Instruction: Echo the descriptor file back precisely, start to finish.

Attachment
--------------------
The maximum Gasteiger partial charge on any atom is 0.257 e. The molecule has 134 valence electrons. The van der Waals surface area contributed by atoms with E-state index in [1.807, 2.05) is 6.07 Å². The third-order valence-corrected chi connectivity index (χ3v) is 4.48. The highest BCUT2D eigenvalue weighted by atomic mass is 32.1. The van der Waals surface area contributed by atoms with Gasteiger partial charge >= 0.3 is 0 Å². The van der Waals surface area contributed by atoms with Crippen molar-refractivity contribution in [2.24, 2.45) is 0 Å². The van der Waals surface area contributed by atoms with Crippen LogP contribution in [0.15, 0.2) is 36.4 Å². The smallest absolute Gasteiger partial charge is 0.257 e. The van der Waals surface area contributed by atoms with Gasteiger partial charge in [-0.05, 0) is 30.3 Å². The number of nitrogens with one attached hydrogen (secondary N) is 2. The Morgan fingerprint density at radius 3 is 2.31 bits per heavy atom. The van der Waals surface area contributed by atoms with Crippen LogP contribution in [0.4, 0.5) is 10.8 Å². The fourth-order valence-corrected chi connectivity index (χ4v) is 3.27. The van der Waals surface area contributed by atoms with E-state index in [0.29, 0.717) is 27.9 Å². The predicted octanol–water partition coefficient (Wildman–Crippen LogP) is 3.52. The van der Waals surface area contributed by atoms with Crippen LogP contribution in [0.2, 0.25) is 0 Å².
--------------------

The maximum Gasteiger partial charge on any atom is 0.257 e. The molecule has 134 valence electrons. The van der Waals surface area contributed by atoms with E-state index in [1.807, 2.05) is 6.07 Å². The third-order valence-corrected chi connectivity index (χ3v) is 4.48. The highest BCUT2D eigenvalue weighted by atomic mass is 32.1. The van der Waals surface area contributed by atoms with Gasteiger partial charge >= 0.3 is 0 Å². The van der Waals surface area contributed by atoms with Crippen molar-refractivity contribution in [2.24, 2.45) is 0 Å². The van der Waals surface area contributed by atoms with Crippen LogP contribution in [0.15, 0.2) is 36.4 Å². The smallest absolute Gasteiger partial charge is 0.257 e. The van der Waals surface area contributed by atoms with Gasteiger partial charge in [-0.05, 0) is 30.3 Å². The number of nitrogens with one attached hydrogen (secondary N) is 2. The Morgan fingerprint density at radius 3 is 2.31 bits per heavy atom. The van der Waals surface area contributed by atoms with Crippen LogP contribution in [0.4, 0.5) is 10.8 Å². The fourth-order valence-corrected chi connectivity index (χ4v) is 3.27. The van der Waals surface area contributed by atoms with E-state index in [0.29, 0.717) is 27.9 Å². The predicted octanol–water partition coefficient (Wildman–Crippen LogP) is 3.52. The van der Waals surface area contributed by atoms with Crippen LogP contribution in [0.2, 0.25) is 0 Å².